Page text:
What are your customers telling you about their situations?
Jenkins: That’s one thing we do consistently. We listen and communicate with our customers to know that we’re doing the right thing. What they say to us is, they feel the need to go out and have a good time. That’s one thing good about our industry: it is a good-time industry, and it allows the guest to escape from their day-to-day life, live it up a little bit within reason and within their budget and enjoy themselves so they can come back. And we try to provide them with a diversified product so we can interest them in more than one way.
Are they coming as often and spending less, as has been the case in places like Las Vegas?
Jenkins: Yes. We’ve had some months where we’ve far exceeded our head counts of last year. But still the consumer is cautious somewhat, and they’re not playing like they used to, even though their visitations may be the same. There’s still a soft market with consumer spending. But you just need to staff and plan accordingly for that, and you can still keep your margins high. Form those relationships, deliver the promise of a good time for them, and they’ll become a repeat customer.
Does this mean a return to more value-oriented promotions?
Jenkins: I think everybody, those that are marketing well, are not necessarily doing as much image marketing but doing more promotion marketing, doing value-perceived deals for the consumer. The deal may be entertainment or it may be food and beverage, but you want to develop a perception of your product as a one-stop-shop for entertainment, everything from dinners to shows to gaming, the full gamut of the entertainment experience. Not to say that image isn’t important, it’s just that you spend less on image and more on direct-response promotions.
As far as spending on the gaming side itself, has the economy affected your ability to go after new product?
Jenkins: I know a lot of gaming companies have held off on new product installations, but we’re still rolling out new product, new table games, and we haven’t missed any opportunities on new slot product. I guess we’re not as free and easy with our spending as we used to be. It all has to be justified, of course. Our spending here is all focused on the guest experience, and if the guest wants it we’ll find some way to do it, within reason.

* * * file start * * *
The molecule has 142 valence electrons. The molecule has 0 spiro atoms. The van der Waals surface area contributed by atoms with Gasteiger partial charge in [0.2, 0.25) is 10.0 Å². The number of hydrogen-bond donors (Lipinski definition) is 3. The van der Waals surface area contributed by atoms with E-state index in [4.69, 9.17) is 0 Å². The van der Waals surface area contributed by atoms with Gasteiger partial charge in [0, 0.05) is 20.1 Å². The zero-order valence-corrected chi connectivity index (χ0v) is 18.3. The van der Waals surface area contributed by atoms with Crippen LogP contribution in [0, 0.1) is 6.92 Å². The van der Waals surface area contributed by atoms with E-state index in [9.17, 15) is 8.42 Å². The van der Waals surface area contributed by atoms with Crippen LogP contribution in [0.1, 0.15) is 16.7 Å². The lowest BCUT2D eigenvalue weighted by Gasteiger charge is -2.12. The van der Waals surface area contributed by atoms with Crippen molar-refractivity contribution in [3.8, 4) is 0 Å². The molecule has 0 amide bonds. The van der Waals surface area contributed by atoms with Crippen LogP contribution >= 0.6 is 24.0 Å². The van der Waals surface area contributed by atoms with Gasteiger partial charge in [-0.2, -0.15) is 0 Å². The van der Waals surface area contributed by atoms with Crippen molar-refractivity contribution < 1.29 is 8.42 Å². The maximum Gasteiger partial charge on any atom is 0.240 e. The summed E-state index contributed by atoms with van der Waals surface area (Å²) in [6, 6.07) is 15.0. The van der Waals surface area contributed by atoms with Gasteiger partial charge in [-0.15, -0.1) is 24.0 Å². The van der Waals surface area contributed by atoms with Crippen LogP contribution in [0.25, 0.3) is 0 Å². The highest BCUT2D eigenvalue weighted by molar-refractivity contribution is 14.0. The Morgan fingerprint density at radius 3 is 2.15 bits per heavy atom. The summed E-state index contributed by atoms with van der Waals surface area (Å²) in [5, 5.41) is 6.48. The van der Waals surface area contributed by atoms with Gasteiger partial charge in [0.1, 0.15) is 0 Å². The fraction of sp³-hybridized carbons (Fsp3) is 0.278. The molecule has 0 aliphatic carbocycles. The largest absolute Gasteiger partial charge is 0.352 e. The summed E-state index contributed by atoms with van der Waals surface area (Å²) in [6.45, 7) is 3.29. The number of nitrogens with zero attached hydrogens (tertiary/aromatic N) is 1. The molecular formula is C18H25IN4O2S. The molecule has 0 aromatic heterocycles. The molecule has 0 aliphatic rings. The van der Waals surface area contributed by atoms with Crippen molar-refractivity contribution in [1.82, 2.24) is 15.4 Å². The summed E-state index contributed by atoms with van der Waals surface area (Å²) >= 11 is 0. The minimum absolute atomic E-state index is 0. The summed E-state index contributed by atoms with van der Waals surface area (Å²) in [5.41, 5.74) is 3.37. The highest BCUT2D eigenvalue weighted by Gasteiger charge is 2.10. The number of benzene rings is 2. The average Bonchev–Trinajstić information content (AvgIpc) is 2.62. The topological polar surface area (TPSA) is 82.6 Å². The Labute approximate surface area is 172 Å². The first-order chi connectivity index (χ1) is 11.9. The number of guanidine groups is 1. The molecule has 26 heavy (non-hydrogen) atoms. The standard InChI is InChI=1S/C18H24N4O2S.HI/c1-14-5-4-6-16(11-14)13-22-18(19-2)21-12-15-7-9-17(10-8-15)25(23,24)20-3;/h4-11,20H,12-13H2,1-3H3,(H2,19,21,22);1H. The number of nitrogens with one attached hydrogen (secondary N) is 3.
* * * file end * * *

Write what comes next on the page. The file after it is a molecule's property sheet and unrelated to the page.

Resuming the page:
What are some of the other things you’ve been doing to counteract the downturn?
Jenkins: We’ve had the good fortune of having our blackjack limits raised in the state recently, and I think that’s opened up some market segments that we had not previously had the opportunity to expose our product to. And also we have a national sales force that has been traveling coast to coast, border to border, selling the upcoming resort. So there’s a lot of talk out there about our product in a lot of the group sales markets. Scottsdale is a very attractive place for people to vacation and visit, and we’re going to be a good part of that draw with our amenities. I think we’re going to be a good partner with the tourism efforts here. We do our regular bread-and-butter promotions and our franchise promotions, such as tournaments and giving away chances to win a night’s stay at [Talking Stick] resort. We try to keep it interesting and fun to keep our guests entertained and keep them coming back.
Jon Jenkins, president and CEO of Casino Arizona, has more than 30 years’ experience in gaming development and management in both the commercial and tribal sectors. Prior to joining Casino Arizona he worked with the San Carlos Apache Nation’s Apache Gold Casino Resort in San Carlos, Ariz., and with the casinos of the Menominee Indian Tribe of Wisconsin.